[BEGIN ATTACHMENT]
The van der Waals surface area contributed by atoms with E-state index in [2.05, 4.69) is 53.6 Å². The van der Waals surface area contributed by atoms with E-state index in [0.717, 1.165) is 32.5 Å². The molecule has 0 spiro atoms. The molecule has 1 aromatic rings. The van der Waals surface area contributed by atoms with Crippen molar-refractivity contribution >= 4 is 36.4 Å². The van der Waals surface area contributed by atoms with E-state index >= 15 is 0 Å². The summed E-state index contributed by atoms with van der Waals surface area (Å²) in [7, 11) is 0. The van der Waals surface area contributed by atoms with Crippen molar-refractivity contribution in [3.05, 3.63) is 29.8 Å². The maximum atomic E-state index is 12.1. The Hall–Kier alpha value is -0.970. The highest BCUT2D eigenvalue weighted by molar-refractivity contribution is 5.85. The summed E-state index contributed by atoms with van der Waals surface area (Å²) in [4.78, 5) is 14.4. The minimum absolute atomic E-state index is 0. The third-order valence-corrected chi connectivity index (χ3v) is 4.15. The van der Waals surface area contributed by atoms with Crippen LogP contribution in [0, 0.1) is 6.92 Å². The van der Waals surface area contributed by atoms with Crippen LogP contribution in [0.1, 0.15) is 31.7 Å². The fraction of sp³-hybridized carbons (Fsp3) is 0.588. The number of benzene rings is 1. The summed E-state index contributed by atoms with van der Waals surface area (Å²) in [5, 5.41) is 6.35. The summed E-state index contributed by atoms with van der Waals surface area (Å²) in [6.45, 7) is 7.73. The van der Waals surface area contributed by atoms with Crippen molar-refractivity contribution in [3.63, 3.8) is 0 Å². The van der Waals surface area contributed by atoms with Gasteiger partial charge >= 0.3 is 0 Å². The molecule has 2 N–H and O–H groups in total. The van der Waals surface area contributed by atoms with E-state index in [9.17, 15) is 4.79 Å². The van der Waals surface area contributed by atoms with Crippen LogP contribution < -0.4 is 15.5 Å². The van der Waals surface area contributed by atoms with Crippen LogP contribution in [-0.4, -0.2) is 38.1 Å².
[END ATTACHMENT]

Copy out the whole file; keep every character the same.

The van der Waals surface area contributed by atoms with E-state index in [2.05, 4.69) is 53.6 Å². The van der Waals surface area contributed by atoms with E-state index in [0.717, 1.165) is 32.5 Å². The molecule has 0 spiro atoms. The molecule has 1 aromatic rings. The van der Waals surface area contributed by atoms with Crippen molar-refractivity contribution >= 4 is 36.4 Å². The van der Waals surface area contributed by atoms with E-state index >= 15 is 0 Å². The summed E-state index contributed by atoms with van der Waals surface area (Å²) in [7, 11) is 0. The van der Waals surface area contributed by atoms with Crippen molar-refractivity contribution in [3.05, 3.63) is 29.8 Å². The maximum atomic E-state index is 12.1. The Hall–Kier alpha value is -0.970. The highest BCUT2D eigenvalue weighted by molar-refractivity contribution is 5.85. The summed E-state index contributed by atoms with van der Waals surface area (Å²) in [4.78, 5) is 14.4. The minimum absolute atomic E-state index is 0. The third-order valence-corrected chi connectivity index (χ3v) is 4.15. The van der Waals surface area contributed by atoms with Crippen LogP contribution in [0, 0.1) is 6.92 Å². The van der Waals surface area contributed by atoms with Crippen LogP contribution in [0.1, 0.15) is 31.7 Å². The fraction of sp³-hybridized carbons (Fsp3) is 0.588. The number of benzene rings is 1. The summed E-state index contributed by atoms with van der Waals surface area (Å²) in [5, 5.41) is 6.35. The summed E-state index contributed by atoms with van der Waals surface area (Å²) in [6.45, 7) is 7.73. The van der Waals surface area contributed by atoms with Crippen molar-refractivity contribution in [3.63, 3.8) is 0 Å². The van der Waals surface area contributed by atoms with Gasteiger partial charge >= 0.3 is 0 Å². The molecule has 2 N–H and O–H groups in total. The van der Waals surface area contributed by atoms with E-state index in [9.17, 15) is 4.79 Å². The van der Waals surface area contributed by atoms with Crippen LogP contribution < -0.4 is 15.5 Å². The van der Waals surface area contributed by atoms with Crippen LogP contribution in [-0.4, -0.2) is 38.1 Å².